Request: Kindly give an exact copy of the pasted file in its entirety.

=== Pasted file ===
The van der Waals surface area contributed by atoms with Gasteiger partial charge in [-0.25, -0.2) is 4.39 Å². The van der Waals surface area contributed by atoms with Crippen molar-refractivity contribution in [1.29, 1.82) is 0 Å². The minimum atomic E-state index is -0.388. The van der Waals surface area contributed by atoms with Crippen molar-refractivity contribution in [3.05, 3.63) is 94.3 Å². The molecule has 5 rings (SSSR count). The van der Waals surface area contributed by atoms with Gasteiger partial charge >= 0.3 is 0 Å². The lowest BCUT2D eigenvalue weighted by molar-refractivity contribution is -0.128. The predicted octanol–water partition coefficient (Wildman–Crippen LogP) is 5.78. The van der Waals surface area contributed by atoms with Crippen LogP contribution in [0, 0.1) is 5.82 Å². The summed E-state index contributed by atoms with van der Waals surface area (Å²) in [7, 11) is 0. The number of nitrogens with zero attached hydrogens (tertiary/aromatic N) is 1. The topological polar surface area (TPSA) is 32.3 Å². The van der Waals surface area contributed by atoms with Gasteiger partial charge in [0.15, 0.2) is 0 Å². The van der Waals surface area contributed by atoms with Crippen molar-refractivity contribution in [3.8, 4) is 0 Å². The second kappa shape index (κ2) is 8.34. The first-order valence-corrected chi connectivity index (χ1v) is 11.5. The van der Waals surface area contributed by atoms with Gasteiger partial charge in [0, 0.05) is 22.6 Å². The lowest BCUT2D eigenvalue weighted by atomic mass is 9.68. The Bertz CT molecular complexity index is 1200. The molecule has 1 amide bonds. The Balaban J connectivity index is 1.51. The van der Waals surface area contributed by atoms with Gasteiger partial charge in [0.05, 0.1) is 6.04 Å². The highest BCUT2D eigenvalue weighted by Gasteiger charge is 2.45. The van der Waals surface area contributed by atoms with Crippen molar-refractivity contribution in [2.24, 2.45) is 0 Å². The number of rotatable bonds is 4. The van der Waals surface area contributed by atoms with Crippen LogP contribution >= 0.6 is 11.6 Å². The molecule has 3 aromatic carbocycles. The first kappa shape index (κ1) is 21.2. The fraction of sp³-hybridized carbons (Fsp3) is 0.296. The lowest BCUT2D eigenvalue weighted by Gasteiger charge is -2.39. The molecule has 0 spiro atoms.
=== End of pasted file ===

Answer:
The van der Waals surface area contributed by atoms with Gasteiger partial charge in [-0.25, -0.2) is 4.39 Å². The van der Waals surface area contributed by atoms with Crippen molar-refractivity contribution in [1.29, 1.82) is 0 Å². The minimum atomic E-state index is -0.388. The van der Waals surface area contributed by atoms with Crippen molar-refractivity contribution in [3.05, 3.63) is 94.3 Å². The molecule has 5 rings (SSSR count). The van der Waals surface area contributed by atoms with Gasteiger partial charge >= 0.3 is 0 Å². The lowest BCUT2D eigenvalue weighted by molar-refractivity contribution is -0.128. The predicted octanol–water partition coefficient (Wildman–Crippen LogP) is 5.78. The van der Waals surface area contributed by atoms with Crippen LogP contribution in [0, 0.1) is 5.82 Å². The summed E-state index contributed by atoms with van der Waals surface area (Å²) in [7, 11) is 0. The number of nitrogens with zero attached hydrogens (tertiary/aromatic N) is 1. The topological polar surface area (TPSA) is 32.3 Å². The van der Waals surface area contributed by atoms with Gasteiger partial charge in [0.15, 0.2) is 0 Å². The van der Waals surface area contributed by atoms with Crippen molar-refractivity contribution in [3.8, 4) is 0 Å². The second kappa shape index (κ2) is 8.34. The first-order valence-corrected chi connectivity index (χ1v) is 11.5. The van der Waals surface area contributed by atoms with Gasteiger partial charge in [0, 0.05) is 22.6 Å². The lowest BCUT2D eigenvalue weighted by atomic mass is 9.68. The Bertz CT molecular complexity index is 1200. The molecule has 1 amide bonds. The Balaban J connectivity index is 1.51. The van der Waals surface area contributed by atoms with Gasteiger partial charge in [0.05, 0.1) is 6.04 Å². The highest BCUT2D eigenvalue weighted by Gasteiger charge is 2.45. The van der Waals surface area contributed by atoms with Crippen molar-refractivity contribution in [2.24, 2.45) is 0 Å². The number of rotatable bonds is 4. The van der Waals surface area contributed by atoms with Crippen LogP contribution >= 0.6 is 11.6 Å². The molecule has 3 aromatic carbocycles. The first kappa shape index (κ1) is 21.2. The fraction of sp³-hybridized carbons (Fsp3) is 0.296. The lowest BCUT2D eigenvalue weighted by Gasteiger charge is -2.39. The molecule has 0 spiro atoms.